I’d like to say I tapped my inner Aqua-Man and rode that battered Panasonic into shore like an electronic boogie-board. But what I really did was suck seawater as the forces of nature gave me the Mother of all sand-wedgies. All I could do was hold on to the camera, determined not to lose what was most certainly a mortally wounded piece of recording equipment. But I wasn’t alone in the ocean’s crush. All those broken boards, metal shards and bricks I had been standing by were now part of that rushing river of sea foam. For a second I broke the surface and got a quick, scary look at the jagged lumber swirling around me. A piling the size of a telephone pole bobbed past and I prayed I wouldn‘t come to rest with a stick through my gut. Then the wave pushed me downward and I was break dancing underwater once again.
In times of great peril, time has a funny way of skipping a beat, slowing down to make seconds feel like several lifetimes. Thus, I had lots of time to contemplate my fate as I slow motion tumbled through the barreling surf. I wondered how I would explain this to my bosses, my wife, and my buddies. Mostly though, I thought about how I came to be swimming alongside an expensive TV camera in the first place.
“No sweat - drive up early in the morning, shoot a couple hours worth and boogie back for the early shows.”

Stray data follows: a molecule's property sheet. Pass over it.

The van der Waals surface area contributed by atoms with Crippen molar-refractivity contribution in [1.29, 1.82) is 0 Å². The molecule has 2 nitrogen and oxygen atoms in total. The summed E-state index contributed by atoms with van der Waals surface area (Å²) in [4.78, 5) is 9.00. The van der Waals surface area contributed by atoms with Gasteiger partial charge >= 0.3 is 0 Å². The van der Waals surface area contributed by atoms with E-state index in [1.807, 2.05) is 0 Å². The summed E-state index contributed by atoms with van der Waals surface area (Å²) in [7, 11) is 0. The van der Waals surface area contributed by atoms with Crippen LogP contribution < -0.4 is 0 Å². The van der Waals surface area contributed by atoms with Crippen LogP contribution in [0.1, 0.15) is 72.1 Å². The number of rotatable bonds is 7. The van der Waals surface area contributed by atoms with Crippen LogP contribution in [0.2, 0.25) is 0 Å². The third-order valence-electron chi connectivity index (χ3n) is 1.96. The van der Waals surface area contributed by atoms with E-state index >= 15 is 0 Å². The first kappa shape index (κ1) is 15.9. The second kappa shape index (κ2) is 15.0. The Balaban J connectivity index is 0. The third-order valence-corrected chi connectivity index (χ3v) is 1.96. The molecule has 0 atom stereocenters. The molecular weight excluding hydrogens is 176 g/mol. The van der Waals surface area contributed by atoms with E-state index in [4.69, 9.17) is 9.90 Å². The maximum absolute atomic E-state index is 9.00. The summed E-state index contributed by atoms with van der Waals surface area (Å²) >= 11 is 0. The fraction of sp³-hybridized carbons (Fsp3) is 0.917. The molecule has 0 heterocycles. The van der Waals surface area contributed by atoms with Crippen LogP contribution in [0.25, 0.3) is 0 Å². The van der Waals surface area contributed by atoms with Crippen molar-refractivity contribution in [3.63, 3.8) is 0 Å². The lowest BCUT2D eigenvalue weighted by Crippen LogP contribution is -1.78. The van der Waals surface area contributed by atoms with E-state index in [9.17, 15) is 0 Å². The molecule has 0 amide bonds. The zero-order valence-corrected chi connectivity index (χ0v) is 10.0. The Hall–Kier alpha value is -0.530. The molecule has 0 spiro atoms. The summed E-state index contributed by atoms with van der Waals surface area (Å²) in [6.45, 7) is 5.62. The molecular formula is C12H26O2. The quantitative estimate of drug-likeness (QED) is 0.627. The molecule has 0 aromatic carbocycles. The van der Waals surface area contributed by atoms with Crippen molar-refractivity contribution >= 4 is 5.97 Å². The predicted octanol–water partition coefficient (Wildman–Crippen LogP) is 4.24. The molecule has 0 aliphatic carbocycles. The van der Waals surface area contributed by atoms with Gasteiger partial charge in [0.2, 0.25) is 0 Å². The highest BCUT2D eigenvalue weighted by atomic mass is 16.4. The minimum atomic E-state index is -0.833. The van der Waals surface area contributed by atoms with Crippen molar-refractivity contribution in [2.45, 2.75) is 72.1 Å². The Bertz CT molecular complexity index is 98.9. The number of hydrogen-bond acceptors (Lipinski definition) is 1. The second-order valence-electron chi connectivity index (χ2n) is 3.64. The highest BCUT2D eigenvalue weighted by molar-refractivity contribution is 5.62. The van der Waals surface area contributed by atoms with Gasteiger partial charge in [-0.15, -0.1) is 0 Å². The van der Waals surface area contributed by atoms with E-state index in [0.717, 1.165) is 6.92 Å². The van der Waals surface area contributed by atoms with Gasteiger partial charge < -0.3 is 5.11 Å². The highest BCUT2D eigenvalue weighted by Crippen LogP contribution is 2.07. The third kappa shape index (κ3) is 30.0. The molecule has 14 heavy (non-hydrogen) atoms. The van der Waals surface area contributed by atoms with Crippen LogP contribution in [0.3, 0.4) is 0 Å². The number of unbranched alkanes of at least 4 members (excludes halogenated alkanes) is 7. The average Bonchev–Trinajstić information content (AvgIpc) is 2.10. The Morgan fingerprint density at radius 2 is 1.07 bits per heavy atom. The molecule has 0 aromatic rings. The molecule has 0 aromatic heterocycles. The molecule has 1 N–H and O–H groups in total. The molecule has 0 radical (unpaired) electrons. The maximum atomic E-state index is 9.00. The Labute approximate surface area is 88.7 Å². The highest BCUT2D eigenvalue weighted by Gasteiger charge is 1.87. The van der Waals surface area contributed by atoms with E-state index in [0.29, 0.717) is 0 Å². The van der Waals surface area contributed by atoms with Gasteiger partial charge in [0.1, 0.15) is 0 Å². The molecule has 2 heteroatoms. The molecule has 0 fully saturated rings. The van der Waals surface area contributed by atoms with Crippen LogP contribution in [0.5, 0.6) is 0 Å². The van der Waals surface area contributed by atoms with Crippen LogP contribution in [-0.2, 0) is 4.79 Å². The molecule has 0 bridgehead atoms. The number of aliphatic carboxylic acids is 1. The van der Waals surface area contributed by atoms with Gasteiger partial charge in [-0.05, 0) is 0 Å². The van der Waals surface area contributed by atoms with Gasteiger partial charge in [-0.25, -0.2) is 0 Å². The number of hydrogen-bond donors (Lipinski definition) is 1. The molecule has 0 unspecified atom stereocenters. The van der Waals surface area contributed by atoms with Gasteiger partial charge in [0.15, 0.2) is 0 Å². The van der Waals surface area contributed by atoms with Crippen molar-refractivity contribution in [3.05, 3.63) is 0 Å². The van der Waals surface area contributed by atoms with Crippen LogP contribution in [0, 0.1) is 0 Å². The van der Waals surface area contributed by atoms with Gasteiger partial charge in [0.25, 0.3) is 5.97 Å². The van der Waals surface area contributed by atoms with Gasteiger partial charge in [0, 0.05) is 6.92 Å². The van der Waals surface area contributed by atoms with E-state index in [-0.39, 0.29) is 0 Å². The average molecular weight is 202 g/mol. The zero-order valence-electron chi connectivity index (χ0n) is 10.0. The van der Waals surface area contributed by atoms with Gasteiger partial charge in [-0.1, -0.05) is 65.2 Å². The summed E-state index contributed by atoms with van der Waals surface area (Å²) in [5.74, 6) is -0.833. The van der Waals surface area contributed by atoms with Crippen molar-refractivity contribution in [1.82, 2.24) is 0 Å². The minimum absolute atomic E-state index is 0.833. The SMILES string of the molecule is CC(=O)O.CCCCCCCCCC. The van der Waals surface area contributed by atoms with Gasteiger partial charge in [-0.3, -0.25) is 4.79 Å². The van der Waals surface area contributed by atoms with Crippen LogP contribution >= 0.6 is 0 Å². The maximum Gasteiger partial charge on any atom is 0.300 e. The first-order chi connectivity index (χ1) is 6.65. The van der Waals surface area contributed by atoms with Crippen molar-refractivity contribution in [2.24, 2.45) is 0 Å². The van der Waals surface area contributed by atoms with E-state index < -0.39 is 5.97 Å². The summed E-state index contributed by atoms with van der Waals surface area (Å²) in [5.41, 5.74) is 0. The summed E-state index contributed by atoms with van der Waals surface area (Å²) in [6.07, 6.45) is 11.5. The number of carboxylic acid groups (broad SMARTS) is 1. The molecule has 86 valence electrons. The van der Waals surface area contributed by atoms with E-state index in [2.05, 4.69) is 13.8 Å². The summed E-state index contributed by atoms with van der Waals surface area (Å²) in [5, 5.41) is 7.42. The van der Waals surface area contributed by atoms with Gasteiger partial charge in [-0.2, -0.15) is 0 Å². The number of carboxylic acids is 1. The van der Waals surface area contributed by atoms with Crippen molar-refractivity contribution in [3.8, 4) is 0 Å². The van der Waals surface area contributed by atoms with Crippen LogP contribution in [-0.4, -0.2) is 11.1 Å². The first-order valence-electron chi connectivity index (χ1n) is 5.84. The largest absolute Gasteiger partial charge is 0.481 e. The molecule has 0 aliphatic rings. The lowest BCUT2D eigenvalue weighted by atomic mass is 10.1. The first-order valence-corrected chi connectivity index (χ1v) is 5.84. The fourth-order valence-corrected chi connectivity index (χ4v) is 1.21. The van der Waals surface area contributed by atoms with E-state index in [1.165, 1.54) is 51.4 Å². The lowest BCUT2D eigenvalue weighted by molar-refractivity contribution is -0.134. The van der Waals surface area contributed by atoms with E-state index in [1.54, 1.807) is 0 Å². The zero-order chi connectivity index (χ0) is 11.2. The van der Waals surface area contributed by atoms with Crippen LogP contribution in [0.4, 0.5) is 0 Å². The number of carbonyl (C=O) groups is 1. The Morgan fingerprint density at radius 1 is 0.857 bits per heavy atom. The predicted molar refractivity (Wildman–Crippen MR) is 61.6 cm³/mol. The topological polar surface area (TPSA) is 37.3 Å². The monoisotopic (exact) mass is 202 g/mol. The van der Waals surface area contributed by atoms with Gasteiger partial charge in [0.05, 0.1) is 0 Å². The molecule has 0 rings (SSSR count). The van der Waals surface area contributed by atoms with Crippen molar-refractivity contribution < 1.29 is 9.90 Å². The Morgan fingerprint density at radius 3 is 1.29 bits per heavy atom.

I nodded in agreement, as my bureau mate packed up his briefcase. We had just finished a conference call with the news director, who wanted one of us to head to the Outer Banks in the morning to cover Hurricane Gordon. My colleague had a few years on me and seemed more than a little eager to pawn off the long workday on yours truly. I didn’t really mind, though. This televised storm tracking was a blast! Recently, I’d chased a few spats of bad weather up the Carolina shore, including the weird trifecta of systems later immortalized in ‘The Perfect Storm’. I had even covered some hurricane aftermath, but never the powerful storms themselves. That evening I left the office and went straight home, eager to prepare for the next day’s adventure. Little did I know just how much adventure I‘d get.